The Weekly Wrap 1-12
It’s that time when politicians running for office release their fundraising numbers, so that will be the majority of what appears in The Wrap™ this week.
♣ First up, State Senator Dave Thompson:
State Sen. Dave Thompson of Lakeville, one of six Republican candidates for governor, said his campaign raised more than $120,000 last year — enough, he said, to show “this is a viable campaign.”
When the candidate themselves say that the amount of money they’ve raised makes them “viable,” it’s a pretty good indication that they didn’t really raise that much money, and in Thompson’s case, this is certainly true. Although, for someone who has said he will abide by the endorsement, money isn’t really the most important thing for him right now anyway. Delegates are.
From the same piece, this is Marty Siefert explaining why his numbers are likely to come in even lower than Thompson’s modest total:
My challenge, compared to all other candidates — they had six full months … to line up commitments from donors. I have never taken contributions from lobbyists, and I had less than 40 days to raise money, while competing against Thanksgiving, Christmas and New Year’s Eve.
♣ Doubling Thompson’s total was Hennepin County Commissioner Jeff Johnson:
His campaign raised more than $240,000 last year, with an average contribution of about $250 from some 1,000 donors.
♣ Moving onto the Senate race, GOP hopeful Mike McFadden announced his fundraising totals, and they continue to be impressive:
GOP U.S. Senate hopeful Mike McFadden’s campaign says the business executive raised $780, 000 in the last quarter of 2013 and is sitting on $1.7 million for his campaign.
While this is less than half the cash-on-hand that Senator Al Franken reported at the end of the third quarter of 2013 (meaning, in all likelihood, he has more now) it is almost assuredly way more money than any of the other Republican Senate hopefuls have raised.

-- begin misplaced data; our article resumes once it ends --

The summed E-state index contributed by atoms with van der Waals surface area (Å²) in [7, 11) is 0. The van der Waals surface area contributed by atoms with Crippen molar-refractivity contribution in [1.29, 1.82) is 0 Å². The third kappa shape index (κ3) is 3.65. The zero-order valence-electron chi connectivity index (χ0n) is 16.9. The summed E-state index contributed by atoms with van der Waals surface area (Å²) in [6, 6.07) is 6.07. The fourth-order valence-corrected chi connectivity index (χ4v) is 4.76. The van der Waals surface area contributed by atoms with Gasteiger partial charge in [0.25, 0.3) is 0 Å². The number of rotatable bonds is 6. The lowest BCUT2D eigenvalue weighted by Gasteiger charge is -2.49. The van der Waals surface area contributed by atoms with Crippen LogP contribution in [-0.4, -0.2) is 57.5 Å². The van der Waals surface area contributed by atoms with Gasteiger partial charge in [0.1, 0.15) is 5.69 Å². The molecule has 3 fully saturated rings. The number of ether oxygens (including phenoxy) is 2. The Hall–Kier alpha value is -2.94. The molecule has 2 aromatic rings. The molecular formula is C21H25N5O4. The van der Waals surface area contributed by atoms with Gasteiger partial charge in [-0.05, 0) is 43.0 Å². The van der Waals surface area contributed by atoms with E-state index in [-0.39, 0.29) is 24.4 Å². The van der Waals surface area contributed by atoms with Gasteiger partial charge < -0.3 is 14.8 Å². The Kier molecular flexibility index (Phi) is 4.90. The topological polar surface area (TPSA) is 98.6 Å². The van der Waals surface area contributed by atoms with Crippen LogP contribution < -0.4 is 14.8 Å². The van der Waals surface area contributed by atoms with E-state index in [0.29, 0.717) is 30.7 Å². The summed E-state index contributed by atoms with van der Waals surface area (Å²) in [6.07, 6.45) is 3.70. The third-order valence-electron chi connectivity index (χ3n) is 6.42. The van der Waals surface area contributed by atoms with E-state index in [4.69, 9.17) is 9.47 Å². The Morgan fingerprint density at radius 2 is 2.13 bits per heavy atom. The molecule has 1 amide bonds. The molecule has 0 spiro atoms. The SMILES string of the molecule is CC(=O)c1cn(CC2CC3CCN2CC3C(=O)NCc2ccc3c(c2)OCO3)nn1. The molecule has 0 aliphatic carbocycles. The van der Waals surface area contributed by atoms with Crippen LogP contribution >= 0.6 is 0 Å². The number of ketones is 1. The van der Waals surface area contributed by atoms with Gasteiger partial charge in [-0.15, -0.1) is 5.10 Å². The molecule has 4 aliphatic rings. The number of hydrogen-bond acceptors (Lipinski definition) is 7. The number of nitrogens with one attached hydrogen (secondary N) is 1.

Given McFadden’s disinterest in the party endorsement, this race seems destined to culminate in a primary between McFadden and the endorsed candidate, whomever that may be.
♣ While she says she’s already made up her mind, Lt. Governor Yvonne Prettner Solon is not ready to make an announcement about whether she will again be Mark Dayton’s running mate in 2014.
But she won’t reveal her plans until sometime after a scheduled Monday meeting with Dayton to discuss the matter, Prettner Solon said. She added that the governor already knows her decision.
“I’ve been thinking about it for a long time, but I’d like to have that conversation with the governor,” Prettner Solon said.
If I had to guess, I would guess that she is not running for Lt. Governor again.
♣ The DFL and GOP conventions this year are scheduled for the same weekend, so that should be fun. The DFL has had their convention on the schedule since last June, but the GOP just announced that they will be holding their convention on the very same weekend.
Republican Party chairman Keith Downey said the double scheduling was “out of necessity.” Since the legislative session won’t end until mid-May and Memorial Day is on May 26, the only available weekend before the state’s candidate filing deadline ends on June 3, the only available weekend was the last one in May, he said.
This is only a big deal for political reporters, I doubt anyone else cares too much.
♣ Following up on a story that the StarTribune broke last year, the Campaign Finance and Public Disclosure Board found even more problems with the state’s public campaign finance records then previously revealed:
The Minnesota campaign finance agency disclosed on Tuesday that it had found $26 million worth of data problems in its records late last year.
The data errors were woven through the campaign records going back to 2000, the Campaign Finance and Public Disclosure Board found. The agency said there were problems in about 13 percent of all contributions from one campaign group to another. The other 87 percent of records were correct, the agency found.
♣ I don’t really know what to make of this story. While it doesn’t appear as though Representative Daudt did anything wrong himself, it certainly raises questions about the company he keeps.
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